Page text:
One village which is often overlooked (and wrongly so) is Sainte-Anne-d'Auray. This is a small, relaxed and peaceful village. As its name suggests, the town is named after Saint Anne - the mother of Mary. As well as being famous for its pilgrimages, it has some beautiful buildings including the Basilique Sainte Anne and the 'Monument aux Morts' - a monument to the 240,000 Bretons killed during World War I. The names of 8,000 of these men are engraved on the surrounding walls. The surrounding gardens are colourful and pristine. I'm not a religious person but there was something strangely spiritual about these gardens.

The furthest we ventured for a day trip was Vannes - about a 45-minute drive from Carnac . We found it busy and crowded - and more suited to couples than families with children. Its cobbled streets are narrow and chaotic. It is hard to find the focal point of this town and the medieval buildings which could be so beautiful are eyesores - because of the scaffolding holding them up. We also found Vannes over-priced - a gift we had bought in Sainte-Anne-d'Auray was twice the price here.

There is an aquarium in Vannes which is home to colourful and exotic fish, such as scorpion fish, balloon fish, red piranha, clown fish, damselfish and blacktip reef shark. It also houses a crocodile which was found in the sewers of Paris in 1984. This is a good place to bring children for an hour or so. Although my children were amazed at the fish here, the aquarium is quite small - and in my opinion, slightly overpriced. Still, nothing could beat their reaction to the crocodile. The aquarium also has a climbing wall for children which my two would have spent all day on had we let them.

With everything at your feet in Carnac, there is not much need for more than a couple of day trips - unless the weather is bad. We were incredibly lucky on that score. The sun was shining on the morning we first arrived in France and it was still shining when we left. It was a delight waking up to those sun-filled mornings - with nothing to hear but the birds singing or an occasional early morning cyclist whizzing by.

On the last morning of our holidays, my daughter and I strolled to the supermarket to buy some pains aux chocolat aux amandes (a particular weakness of mine) for breakfast. "This is the best holiday ever," my daughter chirped. "Except... why don't they have swings in the pool?". "Some day maybe," I replied while laughing to myself and remarking on the simplicity and frankness of children.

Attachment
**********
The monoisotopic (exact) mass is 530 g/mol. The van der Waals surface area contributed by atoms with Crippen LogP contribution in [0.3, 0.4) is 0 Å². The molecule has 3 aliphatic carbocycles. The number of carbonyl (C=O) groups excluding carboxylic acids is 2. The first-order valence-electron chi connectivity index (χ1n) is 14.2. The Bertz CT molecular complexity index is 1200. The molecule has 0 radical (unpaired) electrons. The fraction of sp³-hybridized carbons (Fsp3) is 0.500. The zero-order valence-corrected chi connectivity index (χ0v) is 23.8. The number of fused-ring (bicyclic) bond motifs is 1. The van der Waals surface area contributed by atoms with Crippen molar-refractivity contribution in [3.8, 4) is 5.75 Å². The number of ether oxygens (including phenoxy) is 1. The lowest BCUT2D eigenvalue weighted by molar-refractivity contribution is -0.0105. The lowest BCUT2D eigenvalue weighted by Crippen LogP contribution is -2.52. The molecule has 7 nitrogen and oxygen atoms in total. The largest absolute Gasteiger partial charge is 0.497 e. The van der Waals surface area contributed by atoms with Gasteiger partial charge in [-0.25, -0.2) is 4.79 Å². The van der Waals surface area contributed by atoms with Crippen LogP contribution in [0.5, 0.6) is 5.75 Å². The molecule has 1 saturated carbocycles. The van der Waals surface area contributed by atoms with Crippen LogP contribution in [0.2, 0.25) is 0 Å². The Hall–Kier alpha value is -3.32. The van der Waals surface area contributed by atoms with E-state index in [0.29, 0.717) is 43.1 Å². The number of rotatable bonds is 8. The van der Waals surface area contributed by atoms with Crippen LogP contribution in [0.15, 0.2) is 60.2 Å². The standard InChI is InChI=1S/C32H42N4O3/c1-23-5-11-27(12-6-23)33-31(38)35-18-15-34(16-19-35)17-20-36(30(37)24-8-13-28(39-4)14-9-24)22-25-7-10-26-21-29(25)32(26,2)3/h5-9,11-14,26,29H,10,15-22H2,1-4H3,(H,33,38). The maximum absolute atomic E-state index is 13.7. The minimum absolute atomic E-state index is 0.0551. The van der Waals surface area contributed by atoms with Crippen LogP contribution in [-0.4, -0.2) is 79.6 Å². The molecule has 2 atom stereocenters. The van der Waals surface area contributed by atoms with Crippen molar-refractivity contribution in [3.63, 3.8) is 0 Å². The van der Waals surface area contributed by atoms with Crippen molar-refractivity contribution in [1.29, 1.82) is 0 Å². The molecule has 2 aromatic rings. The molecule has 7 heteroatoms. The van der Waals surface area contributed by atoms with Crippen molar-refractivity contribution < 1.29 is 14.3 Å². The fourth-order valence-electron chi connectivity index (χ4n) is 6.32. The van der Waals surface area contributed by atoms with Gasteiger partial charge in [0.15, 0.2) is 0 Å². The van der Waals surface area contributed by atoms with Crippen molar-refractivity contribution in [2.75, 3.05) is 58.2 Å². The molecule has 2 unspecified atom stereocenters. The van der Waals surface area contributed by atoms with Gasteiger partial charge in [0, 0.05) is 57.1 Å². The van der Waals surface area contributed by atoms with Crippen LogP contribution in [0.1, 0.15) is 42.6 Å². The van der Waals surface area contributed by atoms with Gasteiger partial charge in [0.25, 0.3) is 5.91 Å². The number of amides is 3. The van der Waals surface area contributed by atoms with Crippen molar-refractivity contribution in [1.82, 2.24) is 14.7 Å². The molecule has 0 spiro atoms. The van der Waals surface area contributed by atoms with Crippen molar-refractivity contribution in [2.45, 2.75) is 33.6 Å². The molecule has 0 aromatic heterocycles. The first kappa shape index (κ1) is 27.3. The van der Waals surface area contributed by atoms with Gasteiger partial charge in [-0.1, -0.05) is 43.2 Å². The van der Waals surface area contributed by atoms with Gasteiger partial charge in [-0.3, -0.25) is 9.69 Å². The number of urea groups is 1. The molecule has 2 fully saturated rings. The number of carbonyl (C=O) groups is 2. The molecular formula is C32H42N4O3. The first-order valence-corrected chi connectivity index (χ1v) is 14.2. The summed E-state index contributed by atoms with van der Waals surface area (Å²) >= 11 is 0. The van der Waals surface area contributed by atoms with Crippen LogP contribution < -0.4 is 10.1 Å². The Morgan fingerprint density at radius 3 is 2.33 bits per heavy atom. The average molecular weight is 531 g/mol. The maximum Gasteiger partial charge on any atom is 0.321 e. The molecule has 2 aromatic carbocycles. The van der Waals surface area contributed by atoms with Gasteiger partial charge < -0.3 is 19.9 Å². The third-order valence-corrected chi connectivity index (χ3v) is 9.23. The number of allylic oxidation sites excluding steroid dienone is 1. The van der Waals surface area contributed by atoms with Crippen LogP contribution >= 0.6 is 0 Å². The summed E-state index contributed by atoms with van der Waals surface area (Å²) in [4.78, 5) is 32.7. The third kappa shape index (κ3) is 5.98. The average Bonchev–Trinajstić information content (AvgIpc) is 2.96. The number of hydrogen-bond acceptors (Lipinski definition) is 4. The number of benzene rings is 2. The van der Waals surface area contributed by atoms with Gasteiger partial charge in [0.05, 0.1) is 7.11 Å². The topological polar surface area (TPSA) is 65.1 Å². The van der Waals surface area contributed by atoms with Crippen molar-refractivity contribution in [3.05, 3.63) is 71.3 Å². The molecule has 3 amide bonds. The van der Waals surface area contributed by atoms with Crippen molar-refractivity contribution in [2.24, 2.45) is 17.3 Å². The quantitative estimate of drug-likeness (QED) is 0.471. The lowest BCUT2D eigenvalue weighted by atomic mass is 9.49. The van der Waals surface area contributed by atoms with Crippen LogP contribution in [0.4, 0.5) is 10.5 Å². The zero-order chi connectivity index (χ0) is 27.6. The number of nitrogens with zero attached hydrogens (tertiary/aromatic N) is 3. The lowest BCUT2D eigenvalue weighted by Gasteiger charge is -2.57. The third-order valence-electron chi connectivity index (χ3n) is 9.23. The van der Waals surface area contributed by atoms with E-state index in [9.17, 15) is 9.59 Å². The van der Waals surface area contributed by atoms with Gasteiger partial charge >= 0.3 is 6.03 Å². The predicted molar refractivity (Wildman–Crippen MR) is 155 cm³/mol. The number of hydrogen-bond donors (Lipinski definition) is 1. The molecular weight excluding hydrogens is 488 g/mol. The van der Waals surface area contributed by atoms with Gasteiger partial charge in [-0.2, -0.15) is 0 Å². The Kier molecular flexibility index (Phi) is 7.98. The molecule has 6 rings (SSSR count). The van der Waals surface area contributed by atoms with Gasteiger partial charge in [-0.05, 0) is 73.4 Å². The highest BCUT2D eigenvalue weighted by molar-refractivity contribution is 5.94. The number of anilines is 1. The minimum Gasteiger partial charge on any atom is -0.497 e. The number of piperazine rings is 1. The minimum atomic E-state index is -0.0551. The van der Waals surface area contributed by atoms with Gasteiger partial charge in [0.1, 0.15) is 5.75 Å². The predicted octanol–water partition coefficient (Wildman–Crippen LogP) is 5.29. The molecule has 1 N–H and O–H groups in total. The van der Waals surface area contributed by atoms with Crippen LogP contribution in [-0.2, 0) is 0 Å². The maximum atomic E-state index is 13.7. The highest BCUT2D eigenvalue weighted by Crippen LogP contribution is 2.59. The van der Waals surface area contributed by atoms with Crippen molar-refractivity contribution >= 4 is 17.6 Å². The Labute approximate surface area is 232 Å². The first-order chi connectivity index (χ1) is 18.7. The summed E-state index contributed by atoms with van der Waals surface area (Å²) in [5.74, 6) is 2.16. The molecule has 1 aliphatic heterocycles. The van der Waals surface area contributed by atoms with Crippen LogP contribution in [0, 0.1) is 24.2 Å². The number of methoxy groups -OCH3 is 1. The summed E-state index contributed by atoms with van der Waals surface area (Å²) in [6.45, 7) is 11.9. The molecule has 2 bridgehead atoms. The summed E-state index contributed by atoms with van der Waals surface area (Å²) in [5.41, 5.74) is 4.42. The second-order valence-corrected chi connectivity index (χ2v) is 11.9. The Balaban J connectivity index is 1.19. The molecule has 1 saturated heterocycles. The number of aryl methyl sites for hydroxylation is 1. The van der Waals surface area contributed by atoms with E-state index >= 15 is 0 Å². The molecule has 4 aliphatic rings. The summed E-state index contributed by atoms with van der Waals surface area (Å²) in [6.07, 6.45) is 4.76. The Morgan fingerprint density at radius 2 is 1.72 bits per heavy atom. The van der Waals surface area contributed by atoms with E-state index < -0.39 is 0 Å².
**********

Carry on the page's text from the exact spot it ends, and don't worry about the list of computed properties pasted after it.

The ironic thing about this holiday was that my husband and I had decided to go on it because it would be great for our children. This holiday however not only brought out the best in our children - it brought out the best in their parents. This child-centred resort forced my husband and I to slow down and relax - and to look at the world through the eyes of our children. We learned some wonderful lessons in doing so.

My children loved Carnac's standing stones - but they had no interest in how old they were or the history behind them. They enjoyed the simple things in life. Things like racing toy trains up and down sun loungers. Chasing butterflies in meadows. Munching French bread. They simply accepted and enjoyed things as they were. They lived in the moment. That's what Carnac did for us as a family - and I hope we can hold onto it.

app carna stone.jpg
Standing stones in Carnac


You can travel on Brittany Ferries (, tel: 021 4277801) from Cork to Roscoff in France - which is about a two-and-a-half hour's drive from Carnac.

You can travel on Brittany Ferries (, tel: 021 4277801) from Cork to Roscoff in France - which is about a two-and-a-half hour's drive from Carnac.

KelAir Campotel (, tel: 090 9648750) is an Irish company offering camping holidays in France, Spain and Italy. It offers family packages which include the return ferry trip with Brittany Ferries from Cork to Roscoff in a four-berth cabin, and 12 nights accommodation on a camping site.

KelAir Campotel is offering early booking discounts for those who book their camping holiday for next summer by October 31, 2014. For example, a family of six sailing out to Roscoff on July 11, 2015 will pay €2,698 for the ferry and 12 nights accommodation in a two-bed Mercure mobile home in La Grande Metairie, Carnac, France - down from €2,918.



Nothing better encapsulates the excitement in the run-up to the holiday than the ferry journey from Ringaskiddy to Roscoff. The ferry was a big adventure for my children. The upper deck was a playground to explore. The cabin - with its bunk beds and oval window - was a magical place. They loved staring out the window at the trawlers and boats going by - and they did their utmost to spot a whale. I felt like a kid myself watching them.

Standing stones

There are more than 3,000 standing stones in Carnac which date from 4,000 BC. The stones are believed to have a religious significance and to have been used as some sort of astronomical observatory. Although the stones are fenced off, it is lovely to walk around them. The surrounding meadows, woods and wheat fields are peaceful and untouched and beautiful in the evening when the sun casts its golden hue over everything.


The old town of Auray is a pleasure to walk around. Charming restaurants and cafes open out onto the streets. Rue du Petit Port, which is just by the river, is full of restored and pretty medieval houses. The streets leading up to Saint Saveur church, a beautiful church which dates back to the 15th century, are quaint and colourful. You can also walk along Auray's old walls to get spectacular views of the town.

Sunday Independent

Travel Insider Newsletter

Get the best travel tips, deals and insights straight to your inbox.

Editors Choice

Also in Life